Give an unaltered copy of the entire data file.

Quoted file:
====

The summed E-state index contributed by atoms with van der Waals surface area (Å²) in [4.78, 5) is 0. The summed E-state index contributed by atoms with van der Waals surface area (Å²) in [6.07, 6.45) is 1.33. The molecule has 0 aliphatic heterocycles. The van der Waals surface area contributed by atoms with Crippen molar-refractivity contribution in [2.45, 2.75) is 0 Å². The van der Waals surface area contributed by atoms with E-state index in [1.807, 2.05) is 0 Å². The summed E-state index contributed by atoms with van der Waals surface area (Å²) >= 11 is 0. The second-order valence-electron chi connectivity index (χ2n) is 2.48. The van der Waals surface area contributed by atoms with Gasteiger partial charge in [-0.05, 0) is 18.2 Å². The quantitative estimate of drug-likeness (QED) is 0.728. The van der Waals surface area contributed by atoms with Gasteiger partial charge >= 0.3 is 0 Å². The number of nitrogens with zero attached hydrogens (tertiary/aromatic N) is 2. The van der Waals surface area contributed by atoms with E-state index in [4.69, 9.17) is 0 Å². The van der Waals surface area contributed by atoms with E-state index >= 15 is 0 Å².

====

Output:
The summed E-state index contributed by atoms with van der Waals surface area (Å²) in [4.78, 5) is 0. The summed E-state index contributed by atoms with van der Waals surface area (Å²) in [6.07, 6.45) is 1.33. The molecule has 0 aliphatic heterocycles. The van der Waals surface area contributed by atoms with Crippen molar-refractivity contribution in [2.45, 2.75) is 0 Å². The van der Waals surface area contributed by atoms with E-state index in [1.807, 2.05) is 0 Å². The summed E-state index contributed by atoms with van der Waals surface area (Å²) >= 11 is 0. The second-order valence-electron chi connectivity index (χ2n) is 2.48. The van der Waals surface area contributed by atoms with Gasteiger partial charge in [-0.05, 0) is 18.2 Å². The quantitative estimate of drug-likeness (QED) is 0.728. The van der Waals surface area contributed by atoms with Gasteiger partial charge >= 0.3 is 0 Å². The number of nitrogens with zero attached hydrogens (tertiary/aromatic N) is 2. The van der Waals surface area contributed by atoms with E-state index in [4.69, 9.17) is 0 Å². The van der Waals surface area contributed by atoms with E-state index >= 15 is 0 Å².